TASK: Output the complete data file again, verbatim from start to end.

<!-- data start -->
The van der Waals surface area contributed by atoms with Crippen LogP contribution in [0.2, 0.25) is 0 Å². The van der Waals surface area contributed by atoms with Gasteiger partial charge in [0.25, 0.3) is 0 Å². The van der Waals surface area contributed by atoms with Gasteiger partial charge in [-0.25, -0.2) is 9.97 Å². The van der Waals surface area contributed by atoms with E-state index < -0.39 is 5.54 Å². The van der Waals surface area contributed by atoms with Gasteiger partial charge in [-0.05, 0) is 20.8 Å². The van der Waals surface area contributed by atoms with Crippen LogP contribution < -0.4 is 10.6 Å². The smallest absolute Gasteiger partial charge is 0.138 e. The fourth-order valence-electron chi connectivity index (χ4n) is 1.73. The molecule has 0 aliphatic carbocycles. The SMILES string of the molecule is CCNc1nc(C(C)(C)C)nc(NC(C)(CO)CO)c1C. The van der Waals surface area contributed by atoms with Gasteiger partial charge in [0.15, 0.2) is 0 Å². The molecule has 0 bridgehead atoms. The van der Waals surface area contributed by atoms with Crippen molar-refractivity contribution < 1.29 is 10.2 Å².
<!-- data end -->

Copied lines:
The van der Waals surface area contributed by atoms with Crippen LogP contribution in [0.2, 0.25) is 0 Å². The van der Waals surface area contributed by atoms with Gasteiger partial charge in [0.25, 0.3) is 0 Å². The van der Waals surface area contributed by atoms with Gasteiger partial charge in [-0.25, -0.2) is 9.97 Å². The van der Waals surface area contributed by atoms with E-state index < -0.39 is 5.54 Å². The van der Waals surface area contributed by atoms with Gasteiger partial charge in [-0.05, 0) is 20.8 Å². The van der Waals surface area contributed by atoms with Crippen LogP contribution < -0.4 is 10.6 Å². The smallest absolute Gasteiger partial charge is 0.138 e. The fourth-order valence-electron chi connectivity index (χ4n) is 1.73. The molecule has 0 aliphatic carbocycles. The SMILES string of the molecule is CCNc1nc(C(C)(C)C)nc(NC(C)(CO)CO)c1C. The van der Waals surface area contributed by atoms with Gasteiger partial charge in [0.15, 0.2) is 0 Å². The molecule has 0 bridgehead atoms. The van der Waals surface area contributed by atoms with Crippen molar-refractivity contribution < 1.29 is 10.2 Å².